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The death of this promising youth was attended by the following particularly distressing circumstance. He had gone to bed at night with every appearance of being considerably better, and was considered as in a fair way of recovery. Henry Smellie, a younger brother, since deceased, who lay in the same bed with THOMAS, and was afflicted with the same disease, thought proper towards morning, for some reason now unknown, to endeavour to awaken his brother; when, to his indescribable astonishment and horror, he discovered that THOMAS lay dead beside him,

Not long before his death, Thomas SmelLIE became intimately acquainted with Mr ALEXANDER MURRAY, now minister of the parish of Urr, in the county of Dumfries, and Secretary for foreign correspondence to the Society of Scottish Antiquaries ; who was then a young man about the same age, and had come from the country to prosecute his studies at the University of Edinþurgh. They were introduced to each other by a journeyman printer; and a congeniality of talents and pursuits soon gave rise to a close intimacy between these young men.

The' mature opinion and sentiments of attachment which Mr MURRAY still entertains respecting his long-departed friend were very recently expressed by him in the following letter.

No. LX.



DEAR SIR, Urr, 3d September 1810.

Your brother Thomas had made very considerable progress in Latin and Greek, and would have proved a fine scholar, if he had lived ; being attached to literature for its own sake, which is often its only reward. The regard which I had for him was fully merited, if it had been worth ten thousand times its value, on account of his remarkably fine disposition, and the decided taste which he shewed for literature. I


I am, &c.

It is difficult to speak with propriety of a living person, lest praise may appear as tending towards adulation, or the delicacy of the individual might be unintentionally offended: But we hope, without imputation of the one

or danger of the other consequence, it may be permitted to say, that Mr MURRAY is a rare instance of almost incredible, and certainly unusual attainments in literature and philology, though originally placed in peculiarly discouraging circumstances of situation, every way. adverse, for eliciting or promoting his uncommon talents. Altogether unknown and destitute of patronage, and barely possessing the means of subsistence, that gentleman became in very early youth, entirely by his own exertions, and in a wonderfully short time, complete master of the Latin, Greek, and Hebrew languages. While living in an obscure situation in the country, almost without any assistance whatever, for he is said to have been only three months at school, and hardly able to procure even the most ordinary elementary books, he is reported to have made himself master of seven languages, before he was twenty years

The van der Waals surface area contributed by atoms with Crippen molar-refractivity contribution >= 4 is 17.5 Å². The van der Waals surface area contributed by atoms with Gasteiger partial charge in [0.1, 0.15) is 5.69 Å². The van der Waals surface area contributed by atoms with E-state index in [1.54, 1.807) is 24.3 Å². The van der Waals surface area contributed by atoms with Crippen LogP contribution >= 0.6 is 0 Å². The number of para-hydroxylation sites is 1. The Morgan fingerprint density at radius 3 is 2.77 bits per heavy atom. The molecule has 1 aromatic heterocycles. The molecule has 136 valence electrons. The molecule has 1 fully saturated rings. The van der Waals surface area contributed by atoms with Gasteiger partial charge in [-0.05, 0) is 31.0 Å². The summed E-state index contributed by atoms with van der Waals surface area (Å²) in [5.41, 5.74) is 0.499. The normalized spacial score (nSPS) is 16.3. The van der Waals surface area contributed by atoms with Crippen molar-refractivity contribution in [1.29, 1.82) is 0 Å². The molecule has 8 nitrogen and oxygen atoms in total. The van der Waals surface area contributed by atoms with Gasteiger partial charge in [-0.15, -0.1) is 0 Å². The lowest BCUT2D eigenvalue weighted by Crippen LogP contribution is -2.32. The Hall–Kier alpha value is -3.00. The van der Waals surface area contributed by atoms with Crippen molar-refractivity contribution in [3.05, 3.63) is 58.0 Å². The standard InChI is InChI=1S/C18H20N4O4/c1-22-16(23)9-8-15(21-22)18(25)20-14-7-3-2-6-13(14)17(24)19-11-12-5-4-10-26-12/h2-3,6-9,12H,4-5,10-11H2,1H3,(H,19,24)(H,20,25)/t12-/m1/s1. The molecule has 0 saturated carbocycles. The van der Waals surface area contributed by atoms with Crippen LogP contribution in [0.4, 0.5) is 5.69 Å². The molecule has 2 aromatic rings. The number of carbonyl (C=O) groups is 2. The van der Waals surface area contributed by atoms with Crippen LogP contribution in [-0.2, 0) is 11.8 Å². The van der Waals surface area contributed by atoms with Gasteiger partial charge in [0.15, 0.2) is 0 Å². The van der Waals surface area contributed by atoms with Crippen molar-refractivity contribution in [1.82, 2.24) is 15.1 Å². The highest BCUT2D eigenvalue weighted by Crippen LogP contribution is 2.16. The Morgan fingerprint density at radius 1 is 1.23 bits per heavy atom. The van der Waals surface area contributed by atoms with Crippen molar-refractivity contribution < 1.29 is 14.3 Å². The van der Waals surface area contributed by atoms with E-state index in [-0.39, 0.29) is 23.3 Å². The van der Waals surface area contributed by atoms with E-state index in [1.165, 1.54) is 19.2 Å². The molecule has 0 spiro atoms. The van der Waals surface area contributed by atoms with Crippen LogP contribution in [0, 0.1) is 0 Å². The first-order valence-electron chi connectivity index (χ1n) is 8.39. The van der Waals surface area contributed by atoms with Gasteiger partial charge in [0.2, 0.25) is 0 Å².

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While engaged in theological studies at Edinburgh, he acquired a thorough knowledge of Hebrew, and of the allied dialects or languages, Chaldee, Samaritan, Syriac, and Arabic.; and extended his researches into Persic, German, Dutch, Spanish, and even Gaelic. Having been employed for some

time as editor of the Scots Magazinë; by Messrs Constable and Co. eminent and spirited booksellers in Edinburgh, he undertook in their service the superintendance of a new edition of the celebrated Travels of Bruce into Abyssinia, with considerable additions from the papers of that adventurous traveller. To qualify himself effectually for this purpose, he made himself in a great des gree a proficient in the Ethiopic or Abyssia nian language, which is a dialect of the Arabic; or rather consists of two principal dialects, the Geez, or language of Tigré, and the Amharic, or court language of Abyssinia, since the seat of government has been established at Gondar in Amhara. Mr MURRAY appears to have entered considerably into the study of the barbarous languages, or dialects of the subjects and neighbours of the Abyssinian monarchy, named the Falashan, Gafat, Agow, and Tcherets-Agow; and even to have acquired some knowledge of that spoken by the savage


In the prosecution of his philological studies, Mr MURRAY has carefully examined and made himself master of all the principal dialects or languages of Europe, ancient as well as modern, including, besides those

which are derived from the Latin, those of Teutonic, Sclavonic, and Celtic origin; and such is the facility with which he acquires languages, a task so difficult and irksome to most men, that we are credibly informed he is capable to surmount the obstacles in the way of acquiring any language whatever in one month, so as to understand its grammatical construction and idiomatic phraseology, and to be able to translate from it with accuracy. Mr MURRAY has by no means devoted this extraordinary talent for the acquisition of languages to the barren delight of storing up words and phrases for his own private amusement; but has announced a philosophical work on this curious subject to the public, in which he proposes to trace the affinities and origin of the Greek and Latin languages from one much more simple, regular, and ancient, which he considers as the basis or root of almost all the languages of Europe, ancient as well as modern, and even of the Sanscrit. The title of this intended work, which is said to have been nearly ready for the press two years ago, is, Researches into the Origin and Affinity of the Greek and Teutonic Languages; and which we have some reason to believe

may to press before the present work comes before

be put

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